EU Labour Law complements policy initiatives taken by individual EU countries by setting minimum standards.
In accordance with the Treaty - particularly Article 153 - it adopts laws (directive) that set minimum requirements for:
The idea of “microwork” has recently been adopted by the World Bankthrough a new project in cooperation with mobile phone maker Nokia called infoDev. It consists of a series of small business tasks that have been broken out of a larger project, including activities such as market research, data input, data verification, translation, graphic design, and even software development. The m2Work project is the latest attempt to help fulfill the Bank’s long-stated goal of eradicating extreme poverty in the developing world.
Specifically, the Bank believes the practice, which “follows a simple concept: numerous people around the world are earning money by completing small digital tasks”, has “vast potential to create hundreds of thousands of jobs in developing countries, where the key is mobile technology”.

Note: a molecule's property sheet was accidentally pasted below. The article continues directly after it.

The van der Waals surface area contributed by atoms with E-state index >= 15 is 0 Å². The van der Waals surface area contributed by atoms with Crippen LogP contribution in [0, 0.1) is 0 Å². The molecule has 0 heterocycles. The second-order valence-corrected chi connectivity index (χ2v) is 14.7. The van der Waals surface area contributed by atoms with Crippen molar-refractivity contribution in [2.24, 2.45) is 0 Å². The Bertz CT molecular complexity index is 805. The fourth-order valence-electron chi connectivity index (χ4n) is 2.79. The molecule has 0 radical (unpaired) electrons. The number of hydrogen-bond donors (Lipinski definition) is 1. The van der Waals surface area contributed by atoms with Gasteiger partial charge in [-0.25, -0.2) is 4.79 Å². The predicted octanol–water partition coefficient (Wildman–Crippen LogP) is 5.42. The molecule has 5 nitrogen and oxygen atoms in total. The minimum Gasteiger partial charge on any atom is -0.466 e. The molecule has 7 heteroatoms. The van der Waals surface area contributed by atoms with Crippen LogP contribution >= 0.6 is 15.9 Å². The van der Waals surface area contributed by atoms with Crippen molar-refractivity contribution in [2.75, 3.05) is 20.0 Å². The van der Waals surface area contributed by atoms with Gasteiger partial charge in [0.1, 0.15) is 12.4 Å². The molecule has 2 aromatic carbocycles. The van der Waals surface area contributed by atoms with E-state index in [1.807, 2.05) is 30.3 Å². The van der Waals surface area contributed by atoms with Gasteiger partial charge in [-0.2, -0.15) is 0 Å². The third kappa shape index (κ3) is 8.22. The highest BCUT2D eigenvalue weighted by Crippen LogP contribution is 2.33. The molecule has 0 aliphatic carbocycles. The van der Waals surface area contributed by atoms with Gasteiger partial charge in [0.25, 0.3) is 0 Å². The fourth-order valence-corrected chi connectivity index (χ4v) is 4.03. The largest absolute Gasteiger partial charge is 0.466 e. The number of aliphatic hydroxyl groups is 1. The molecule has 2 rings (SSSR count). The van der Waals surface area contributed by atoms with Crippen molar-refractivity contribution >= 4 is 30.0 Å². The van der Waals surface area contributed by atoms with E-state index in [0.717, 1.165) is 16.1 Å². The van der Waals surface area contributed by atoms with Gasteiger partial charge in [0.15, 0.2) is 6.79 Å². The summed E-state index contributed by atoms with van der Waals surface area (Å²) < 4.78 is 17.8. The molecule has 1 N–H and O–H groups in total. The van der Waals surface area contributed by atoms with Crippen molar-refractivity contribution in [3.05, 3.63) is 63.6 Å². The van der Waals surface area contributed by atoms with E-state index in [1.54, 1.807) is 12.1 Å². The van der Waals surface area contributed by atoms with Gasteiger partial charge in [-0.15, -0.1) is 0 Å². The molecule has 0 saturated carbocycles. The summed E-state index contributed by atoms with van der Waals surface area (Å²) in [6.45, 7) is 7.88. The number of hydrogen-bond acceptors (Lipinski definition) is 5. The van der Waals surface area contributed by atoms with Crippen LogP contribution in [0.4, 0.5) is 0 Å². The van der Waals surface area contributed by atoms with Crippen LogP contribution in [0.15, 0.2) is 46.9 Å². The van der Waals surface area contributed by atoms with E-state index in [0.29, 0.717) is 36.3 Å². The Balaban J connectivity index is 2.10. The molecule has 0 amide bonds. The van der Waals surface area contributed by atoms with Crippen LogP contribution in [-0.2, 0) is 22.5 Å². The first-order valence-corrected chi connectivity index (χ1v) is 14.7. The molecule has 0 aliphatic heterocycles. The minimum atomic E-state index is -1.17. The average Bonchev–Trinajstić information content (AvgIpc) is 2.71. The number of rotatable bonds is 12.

The first generation of “microwork” was based on the use of computers, which limited its adoption by poor people, who do not have access to the expensive hardware and infrastructure. Now it is pushing mobile phone-based structures which would use “technology entrepreneurship” to harness the approximately 5 billion phones in developing countries in the service of providing otherwise scarce paid work to poor women and young people.
André Beukes is an EU Management Consultant to international companies doing business in Europe. He provides clients with practical business support that makes a real difference doing business in the EU. “Put simply, I am here to help you meet your challenges. I believe in the importance of doing things correctly, meaning risks are reduced and problems are avoided.”